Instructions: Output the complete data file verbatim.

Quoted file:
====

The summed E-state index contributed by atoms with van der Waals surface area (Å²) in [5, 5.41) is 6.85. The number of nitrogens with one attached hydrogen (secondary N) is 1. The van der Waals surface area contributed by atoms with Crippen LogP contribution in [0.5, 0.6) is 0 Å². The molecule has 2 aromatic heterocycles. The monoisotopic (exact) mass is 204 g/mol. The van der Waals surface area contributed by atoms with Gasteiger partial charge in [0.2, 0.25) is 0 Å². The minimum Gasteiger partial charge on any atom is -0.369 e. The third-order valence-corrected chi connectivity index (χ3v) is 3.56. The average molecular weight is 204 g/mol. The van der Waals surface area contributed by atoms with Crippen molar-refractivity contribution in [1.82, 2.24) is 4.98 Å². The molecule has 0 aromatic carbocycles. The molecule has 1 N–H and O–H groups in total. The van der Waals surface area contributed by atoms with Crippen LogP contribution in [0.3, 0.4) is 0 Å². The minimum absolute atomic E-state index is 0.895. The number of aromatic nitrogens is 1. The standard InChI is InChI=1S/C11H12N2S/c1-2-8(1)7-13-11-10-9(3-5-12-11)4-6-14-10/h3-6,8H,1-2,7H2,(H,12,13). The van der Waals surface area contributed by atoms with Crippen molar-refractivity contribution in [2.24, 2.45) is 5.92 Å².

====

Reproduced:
The summed E-state index contributed by atoms with van der Waals surface area (Å²) in [5, 5.41) is 6.85. The number of nitrogens with one attached hydrogen (secondary N) is 1. The van der Waals surface area contributed by atoms with Crippen LogP contribution in [0.5, 0.6) is 0 Å². The molecule has 2 aromatic heterocycles. The monoisotopic (exact) mass is 204 g/mol. The van der Waals surface area contributed by atoms with Gasteiger partial charge in [0.2, 0.25) is 0 Å². The minimum Gasteiger partial charge on any atom is -0.369 e. The third-order valence-corrected chi connectivity index (χ3v) is 3.56. The average molecular weight is 204 g/mol. The van der Waals surface area contributed by atoms with Crippen molar-refractivity contribution in [1.82, 2.24) is 4.98 Å². The molecule has 0 aromatic carbocycles. The molecule has 1 N–H and O–H groups in total. The van der Waals surface area contributed by atoms with Crippen LogP contribution in [0.3, 0.4) is 0 Å². The minimum absolute atomic E-state index is 0.895. The number of aromatic nitrogens is 1. The standard InChI is InChI=1S/C11H12N2S/c1-2-8(1)7-13-11-10-9(3-5-12-11)4-6-14-10/h3-6,8H,1-2,7H2,(H,12,13). The van der Waals surface area contributed by atoms with Crippen molar-refractivity contribution in [2.24, 2.45) is 5.92 Å².